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Hit-and-run offences: What to know

The chalk line of a car accident victim. Stock photo by Getty Images.
Stock photo by Getty Images

Everyone has that feeling of panic. You did something, you feel like you can’t breathe and you just have to get out of here. Unfortunately, a lot of hit-and-run drivers have that feeling, too.

The problem is that hit-and-run drivers make things a lot worse for themselves, and others, when they don’t stay at the scene of the accident. In fact, not staying at the scene of an accident that you caused or in which you were involved, is a criminal offence.

You will be charged either under the Criminal Code of Canada, for “failing to stop at the scene of the accident,” or under provincial statute for the same charge. One thing is for sure though, you will be charged.

Criminal charges

Under the Criminal Code, hit-and-run offences are classified under s. 252 and are called “failure to stop at the scene of the accident” and “with intent to escape civil or criminal liability fails to stop the vehicle, vessel or, if possible, the aircraft, give his or her name and address and, where any person has been injured or appears to require assistance, offer assistance.”

Section 252, further clarifies that every person commits an offence, who has the care, charge or control of a vehicle, vessel or aircraft that is involved in an accident with:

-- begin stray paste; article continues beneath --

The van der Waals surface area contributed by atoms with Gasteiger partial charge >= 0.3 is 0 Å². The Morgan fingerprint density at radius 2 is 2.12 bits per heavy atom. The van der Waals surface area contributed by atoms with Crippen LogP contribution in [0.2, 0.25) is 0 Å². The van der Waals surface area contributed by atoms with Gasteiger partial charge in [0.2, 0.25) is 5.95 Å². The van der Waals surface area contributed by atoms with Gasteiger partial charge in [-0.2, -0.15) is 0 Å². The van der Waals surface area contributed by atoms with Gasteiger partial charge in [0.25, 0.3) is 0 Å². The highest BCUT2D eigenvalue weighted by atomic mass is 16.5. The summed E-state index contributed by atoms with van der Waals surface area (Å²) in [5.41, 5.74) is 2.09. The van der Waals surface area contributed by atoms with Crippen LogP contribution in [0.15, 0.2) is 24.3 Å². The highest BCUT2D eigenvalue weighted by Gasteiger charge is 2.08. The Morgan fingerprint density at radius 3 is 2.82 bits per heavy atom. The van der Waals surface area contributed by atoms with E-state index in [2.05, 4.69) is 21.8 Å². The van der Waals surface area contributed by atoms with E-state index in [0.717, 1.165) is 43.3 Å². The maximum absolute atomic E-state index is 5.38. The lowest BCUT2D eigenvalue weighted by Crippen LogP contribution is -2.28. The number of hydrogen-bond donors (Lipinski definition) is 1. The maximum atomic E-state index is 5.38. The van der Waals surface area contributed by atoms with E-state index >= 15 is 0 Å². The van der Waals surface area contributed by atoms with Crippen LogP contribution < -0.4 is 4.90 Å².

• another person;
  • a vehicle, vessel or aircraft; or
  • in the case of a vehicle, cattle in the charge of another person.

The punishments, for this offence are quite steep. If you are found guilty of just failing to stop, you could face up to five years in prison. Where bodily harm has been caused, you could face up to 10 years in prison.

The possibilities of the charges you can face are steep. Besides failing to stop and remain at the scene and if, due to your failure, the victim faces more hurts or even death, then you may also be charged with criminal negligence and manslaughter and more.

Provincial legislation

Some provinces also have legislation to deal with hit-and-runs.

For instance, British Columbia has the Motor Vehicle Act. In s. 68 of the act — named “duty of the driver at accident” — the legislation requires a driver to stop and stay at the scene of an accident.

The legal consequences are very steep, even under provincial quasi-criminal law. You are looking at considerable fines, loss of driving points and possible imprisonment.

Civil Charges

Not only will you face criminal charges if you fail to remain at the scene of the accident, but you will most likely be sued civilly as well — more than you may have faced had you not fled the scene of the accident.

For instance, you will most likely be sued for negligence (next to criminal negligence) in tort law. A charge of negligence is civil court is made worse when the driver flees the scene of the accident, because the driver had a duty of care toward the victim(s).

Fleeing the scene is never a good idea. Most people will be caught and face much harsher consequences, than if they had remained at the scene and helped the victim(s).

Read more:

Criminal Code of Canada s. 252

Failing to remain at the scene of an accident Ontario